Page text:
|Kurt Plinke, Artist and Naturalist|
Finished or not
"Bower's Beach Dockside", 12" x 16" transparent watercolor on Claybord.
Sitting on the deck at JP's Wharf restaurant at the mouth of the Delaware Bay, I've marveled at the number of amazing views. This is the roughed-in watercolor on Claybord of one of those views. Not yet finished, I'm probably going to put this one up for a while before coming back to complete it. I love this view, which I started from JP's Wharf as a sketch. I especially like the orange of the old lifeboat tossed up onto the rickety waterman's wharf.
Painting with watercolors on Claybord has some distinct advantages, as well as some drawbacks. I'm still experimenting with this unusual ground, and am still wrapping my head around the way that I can almost completely lift paint from the surface. (a good and bad thing) On the one hand, I can compose a painting without the tedious and less-than spontaneous pencil sketch. On the other hand, I've spent decades developing my abilities to layer colors on paper. It is impossible to layer different thin washes of pigment on Claybord, because each layer destroys what is underneath. Instead, I treat the painting almost as an Egg Tempera, beginning with a single layer of washes, then adding uncountable small strokes and marks that overlap and deepen the image. So far, I can do this in small doses. I get frustrated (although less and less so the more I complete) trying to layer tiny thin strokes. I feel like Seurat as I match colors and layers and marks.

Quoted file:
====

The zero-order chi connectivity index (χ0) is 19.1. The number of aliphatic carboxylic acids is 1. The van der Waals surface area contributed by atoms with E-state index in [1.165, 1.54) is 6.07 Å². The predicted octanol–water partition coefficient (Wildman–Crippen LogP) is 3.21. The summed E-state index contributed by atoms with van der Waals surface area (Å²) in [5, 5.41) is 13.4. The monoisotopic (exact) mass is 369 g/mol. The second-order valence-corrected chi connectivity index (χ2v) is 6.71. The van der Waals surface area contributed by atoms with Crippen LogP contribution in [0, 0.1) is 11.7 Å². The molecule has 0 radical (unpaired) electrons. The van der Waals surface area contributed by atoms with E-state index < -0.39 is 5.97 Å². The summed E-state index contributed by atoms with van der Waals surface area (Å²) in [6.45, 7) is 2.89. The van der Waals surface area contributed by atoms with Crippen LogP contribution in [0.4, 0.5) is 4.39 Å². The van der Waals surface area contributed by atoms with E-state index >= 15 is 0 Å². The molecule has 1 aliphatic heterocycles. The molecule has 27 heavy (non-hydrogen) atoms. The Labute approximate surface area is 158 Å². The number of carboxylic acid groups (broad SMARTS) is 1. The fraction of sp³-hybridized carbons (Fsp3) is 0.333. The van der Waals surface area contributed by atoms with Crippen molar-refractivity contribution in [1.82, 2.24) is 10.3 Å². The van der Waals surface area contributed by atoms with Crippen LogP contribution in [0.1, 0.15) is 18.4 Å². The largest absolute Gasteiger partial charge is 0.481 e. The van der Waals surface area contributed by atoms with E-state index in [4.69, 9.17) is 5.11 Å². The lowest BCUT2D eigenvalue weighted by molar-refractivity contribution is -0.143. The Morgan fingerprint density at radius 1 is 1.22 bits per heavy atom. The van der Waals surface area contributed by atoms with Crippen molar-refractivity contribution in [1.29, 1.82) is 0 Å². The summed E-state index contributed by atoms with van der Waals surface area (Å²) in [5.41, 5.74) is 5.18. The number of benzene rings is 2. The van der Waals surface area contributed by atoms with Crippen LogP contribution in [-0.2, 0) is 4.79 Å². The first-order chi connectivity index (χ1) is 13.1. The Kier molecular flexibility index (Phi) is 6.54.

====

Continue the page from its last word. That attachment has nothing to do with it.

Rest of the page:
Eventually, I would love to try Claybord as a pure Plein Air painting, completed in one sitting on location. The idea intrigues me at the same time it terrifies.
(By the way, if you want to taste some great fresh seafood in an old-time Eastern Shore setting, try JP's Wharf. great food, reasonably priced. Cold beer. Right on the mouth of the Murderkill River and the Delaware Bay.)
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